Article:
Ups and downs of diplomatic life

Carol Hazzard was a 20-year-old secretary at the University of Buffalo in 1969, but the life she dreamed about was far removed from the monotony of upstate New York. “My only goal in life was to travel and see the world,” she recalled recently.

One night, her mother asked her to go to the corner grocery store for some milk, and on her way there, she ran into her old high-school basketball coach, who was working as a flight attendant for Eastern Airlines.

Ms. Hazzard thought such a job would help her realize her dream of traveling. But the former coach was not enthusiastic about recommending her new profession to others. Instead, she advised Ms. Hazzard that she could see the world while continuing to work as a secretary…

A life seriously damaged by smoking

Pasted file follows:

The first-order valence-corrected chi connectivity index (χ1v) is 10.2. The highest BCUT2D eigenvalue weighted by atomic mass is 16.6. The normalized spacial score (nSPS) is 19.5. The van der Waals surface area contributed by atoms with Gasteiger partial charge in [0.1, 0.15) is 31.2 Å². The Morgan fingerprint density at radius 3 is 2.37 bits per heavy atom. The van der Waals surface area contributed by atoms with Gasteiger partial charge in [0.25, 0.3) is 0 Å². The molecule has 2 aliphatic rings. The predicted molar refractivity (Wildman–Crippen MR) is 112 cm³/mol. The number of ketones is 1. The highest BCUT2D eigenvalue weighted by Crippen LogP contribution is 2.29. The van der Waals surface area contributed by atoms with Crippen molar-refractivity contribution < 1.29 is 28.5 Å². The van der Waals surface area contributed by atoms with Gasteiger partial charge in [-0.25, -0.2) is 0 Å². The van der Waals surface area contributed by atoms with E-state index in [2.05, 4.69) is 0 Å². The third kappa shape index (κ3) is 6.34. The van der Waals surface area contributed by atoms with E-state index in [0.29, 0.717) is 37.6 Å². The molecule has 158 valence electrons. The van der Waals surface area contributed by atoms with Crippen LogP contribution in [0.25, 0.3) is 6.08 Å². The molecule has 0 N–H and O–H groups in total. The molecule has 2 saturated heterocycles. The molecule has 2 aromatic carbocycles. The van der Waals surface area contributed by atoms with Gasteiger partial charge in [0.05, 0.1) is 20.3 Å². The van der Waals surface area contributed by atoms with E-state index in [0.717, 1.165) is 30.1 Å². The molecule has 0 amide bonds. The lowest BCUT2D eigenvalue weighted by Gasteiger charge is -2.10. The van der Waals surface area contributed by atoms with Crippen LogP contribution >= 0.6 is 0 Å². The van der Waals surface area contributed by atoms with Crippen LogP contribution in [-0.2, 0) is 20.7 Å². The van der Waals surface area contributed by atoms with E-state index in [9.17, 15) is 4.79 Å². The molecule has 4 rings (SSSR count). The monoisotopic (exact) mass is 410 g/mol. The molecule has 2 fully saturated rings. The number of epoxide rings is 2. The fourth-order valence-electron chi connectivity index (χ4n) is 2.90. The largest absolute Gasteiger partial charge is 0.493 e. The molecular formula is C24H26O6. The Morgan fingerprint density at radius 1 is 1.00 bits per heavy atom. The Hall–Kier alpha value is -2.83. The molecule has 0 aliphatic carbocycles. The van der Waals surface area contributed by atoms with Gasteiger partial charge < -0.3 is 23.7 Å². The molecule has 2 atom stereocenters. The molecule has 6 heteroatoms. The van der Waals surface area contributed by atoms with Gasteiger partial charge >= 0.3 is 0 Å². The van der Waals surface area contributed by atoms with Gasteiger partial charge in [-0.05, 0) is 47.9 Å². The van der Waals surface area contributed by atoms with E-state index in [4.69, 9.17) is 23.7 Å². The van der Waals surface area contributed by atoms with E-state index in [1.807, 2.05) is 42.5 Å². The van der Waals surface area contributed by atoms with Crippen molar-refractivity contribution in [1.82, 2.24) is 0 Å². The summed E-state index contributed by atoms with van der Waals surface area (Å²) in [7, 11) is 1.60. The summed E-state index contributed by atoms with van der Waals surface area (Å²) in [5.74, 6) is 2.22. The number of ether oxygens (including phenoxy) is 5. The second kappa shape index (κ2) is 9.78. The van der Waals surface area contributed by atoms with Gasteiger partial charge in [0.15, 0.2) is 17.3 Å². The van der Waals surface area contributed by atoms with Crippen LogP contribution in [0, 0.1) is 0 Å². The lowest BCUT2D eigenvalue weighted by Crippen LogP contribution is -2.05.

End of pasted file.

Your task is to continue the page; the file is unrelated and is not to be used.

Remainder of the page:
Jeffrey Wigand still can’t believe he is the main character in a Hollywood blockbuster. “Are you kidding me? I didn’t think I’d survive.”

It has been more than five years since the man now known as the first tobacco industry whistleblower became the most senior executive to break ranks. But neither “The Insider”, the Oscar-nominated film starring Al Pacino, nor the publicity that surrounded Wigand’s crusade against big tobacco companies has bestowed on him even the slightest touch of celebrity.

I expected to meet a bitter and emotionally withered man who, after an infamous 1995 interview with CBS’s Mike Wallace, would carefully measure every word he uttered to a reporter. But I couldn’t have been more wrong…